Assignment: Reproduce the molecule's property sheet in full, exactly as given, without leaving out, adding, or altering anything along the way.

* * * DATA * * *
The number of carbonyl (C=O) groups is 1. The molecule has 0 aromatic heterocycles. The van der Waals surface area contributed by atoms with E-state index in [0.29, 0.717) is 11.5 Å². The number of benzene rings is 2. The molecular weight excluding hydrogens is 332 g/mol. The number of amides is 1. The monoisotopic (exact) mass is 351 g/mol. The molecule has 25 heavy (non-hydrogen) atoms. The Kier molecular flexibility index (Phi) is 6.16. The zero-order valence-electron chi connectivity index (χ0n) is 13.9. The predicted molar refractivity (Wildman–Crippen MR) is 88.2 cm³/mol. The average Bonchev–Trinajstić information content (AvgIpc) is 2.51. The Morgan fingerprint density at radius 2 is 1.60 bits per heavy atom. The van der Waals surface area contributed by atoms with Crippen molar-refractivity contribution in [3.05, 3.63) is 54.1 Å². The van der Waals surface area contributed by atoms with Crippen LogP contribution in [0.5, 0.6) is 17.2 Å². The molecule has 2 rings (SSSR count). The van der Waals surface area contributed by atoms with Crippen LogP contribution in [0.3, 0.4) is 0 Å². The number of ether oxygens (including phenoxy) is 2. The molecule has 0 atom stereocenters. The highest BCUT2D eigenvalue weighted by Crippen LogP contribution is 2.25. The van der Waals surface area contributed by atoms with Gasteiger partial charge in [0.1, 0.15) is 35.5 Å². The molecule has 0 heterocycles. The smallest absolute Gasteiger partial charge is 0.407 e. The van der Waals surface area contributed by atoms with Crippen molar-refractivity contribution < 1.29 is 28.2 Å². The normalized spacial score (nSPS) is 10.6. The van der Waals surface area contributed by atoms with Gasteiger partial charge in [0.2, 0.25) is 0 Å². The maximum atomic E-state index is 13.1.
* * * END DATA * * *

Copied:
The number of carbonyl (C=O) groups is 1. The molecule has 0 aromatic heterocycles. The van der Waals surface area contributed by atoms with E-state index in [0.29, 0.717) is 11.5 Å². The number of benzene rings is 2. The molecular weight excluding hydrogens is 332 g/mol. The number of amides is 1. The monoisotopic (exact) mass is 351 g/mol. The molecule has 25 heavy (non-hydrogen) atoms. The Kier molecular flexibility index (Phi) is 6.16. The zero-order valence-electron chi connectivity index (χ0n) is 13.9. The predicted molar refractivity (Wildman–Crippen MR) is 88.2 cm³/mol. The average Bonchev–Trinajstić information content (AvgIpc) is 2.51. The Morgan fingerprint density at radius 2 is 1.60 bits per heavy atom. The van der Waals surface area contributed by atoms with Crippen molar-refractivity contribution in [3.05, 3.63) is 54.1 Å². The van der Waals surface area contributed by atoms with Crippen LogP contribution in [0.5, 0.6) is 17.2 Å². The molecule has 2 rings (SSSR count). The van der Waals surface area contributed by atoms with Crippen LogP contribution in [0.3, 0.4) is 0 Å². The number of ether oxygens (including phenoxy) is 2. The molecule has 0 atom stereocenters. The highest BCUT2D eigenvalue weighted by Crippen LogP contribution is 2.25. The van der Waals surface area contributed by atoms with Gasteiger partial charge in [0.1, 0.15) is 35.5 Å². The molecule has 0 heterocycles. The smallest absolute Gasteiger partial charge is 0.407 e. The van der Waals surface area contributed by atoms with Crippen molar-refractivity contribution < 1.29 is 28.2 Å². The normalized spacial score (nSPS) is 10.6. The van der Waals surface area contributed by atoms with Gasteiger partial charge in [0.2, 0.25) is 0 Å². The maximum atomic E-state index is 13.1.